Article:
Articles Tagged with cancer

As we continue to learn about efforts to challenge proton therapy denials by groups such as the Proton Therapy Law Coalition, the fundamental question becomes: Will the insurers actually get the message and change their ways? A recent article suggests that even when a jury awards a large punitive damages figure against a health insurer, the carrier is likely not truly getting the message.

In November 2018, an Oklahoma jury returned a $25.5 million verdict against Aetna for improperly denying coverage for proton beam therapy, a treatment the company considered experimental. In the largest verdict for bad faith in U.S. history, the jury found that Aetna “recklessly disregarded its duty to deal fairly and act in good faith” and awarded punitive damages. During the course of deliberations, the jury specifically discussed “sending a message” to Aetna and “making a statement” so Aetna would reevaluate how it handles appeals and requests for coverage.

However, many large insurance companies, if state allows them to, carry their own liability insurance for just this occasion. It appears that about 20 states do not allow insurers to carry such liability coverage. But insurers are now turning to products sold by offshore insurers beyond the reach of state regulators. In other words, a lot of insurers are not directly paying for the punitive damages awarded against them. This undermines the importance and impact of large jury verdicts on effectuating changed insurer practices.

Breast-Cancer-Awareness
According to the Centers for Disease Control and Prevention (“CDC”), breast cancer is the second most common cancer among women in the United States.

  • In 2019, an estimated 268,600 new cases of invasive breast cancer will be diagnosed in women in the U.S. as well as 62,930 new cases of non-invasive (in situ) breast cancer.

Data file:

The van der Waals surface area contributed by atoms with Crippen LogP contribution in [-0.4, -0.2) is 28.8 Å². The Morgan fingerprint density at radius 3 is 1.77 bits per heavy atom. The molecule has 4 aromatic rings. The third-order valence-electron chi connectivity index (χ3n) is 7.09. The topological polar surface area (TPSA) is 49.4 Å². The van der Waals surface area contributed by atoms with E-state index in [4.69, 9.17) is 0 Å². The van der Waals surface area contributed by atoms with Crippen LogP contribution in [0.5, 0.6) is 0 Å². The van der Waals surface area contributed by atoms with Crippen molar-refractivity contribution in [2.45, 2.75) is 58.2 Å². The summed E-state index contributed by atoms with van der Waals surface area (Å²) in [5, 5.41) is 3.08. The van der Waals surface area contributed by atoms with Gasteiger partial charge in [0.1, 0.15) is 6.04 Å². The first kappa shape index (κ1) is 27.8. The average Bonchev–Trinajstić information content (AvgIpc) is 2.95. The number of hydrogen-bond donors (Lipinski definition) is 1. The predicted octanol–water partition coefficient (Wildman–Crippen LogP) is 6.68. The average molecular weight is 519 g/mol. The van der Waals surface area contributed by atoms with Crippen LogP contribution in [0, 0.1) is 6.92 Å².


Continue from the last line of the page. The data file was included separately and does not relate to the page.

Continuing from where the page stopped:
• Men also get breast cancer, but it is not very common. Less than 1% of breast cancers occur in men.

The Women’s Health and Cancer Rights Act of 1998 (WHCRA) was signed into law on October 21, 1998.   The WHCRA provides protections for individuals who elect breast reconstruction after a mastectomy. The WHCRA covers women who undergo a mastectomy for any medical reason, not just to treat breast cancer.

Under WHCRA, if your group health plan covers mastectomies, the plan must provide coverage for certain services relating to the mastectomy. However, if your coverage is provided by a “church plan” or “governmental plan”, you will need to check with your plan administrator as certain plans may not be subject to this law.

WHRCA rights apply to individual coverage as well and are generally within the jurisdiction of the state insurance department where you live.

Attend our October 2 Webinar About Insurance Coverage

You have had or are considering explant surgery.  We understand the physical and emotional pains that made you decide on the procedure.  We also understand that thinking about insurance coverage should be the farthest thing from your mind.

We have spoken with so many women about their troubles getting insurance coverage for these explants, that we thought it may help to put together some ideas, facts and resources that may resolve at least one part of these ordeals.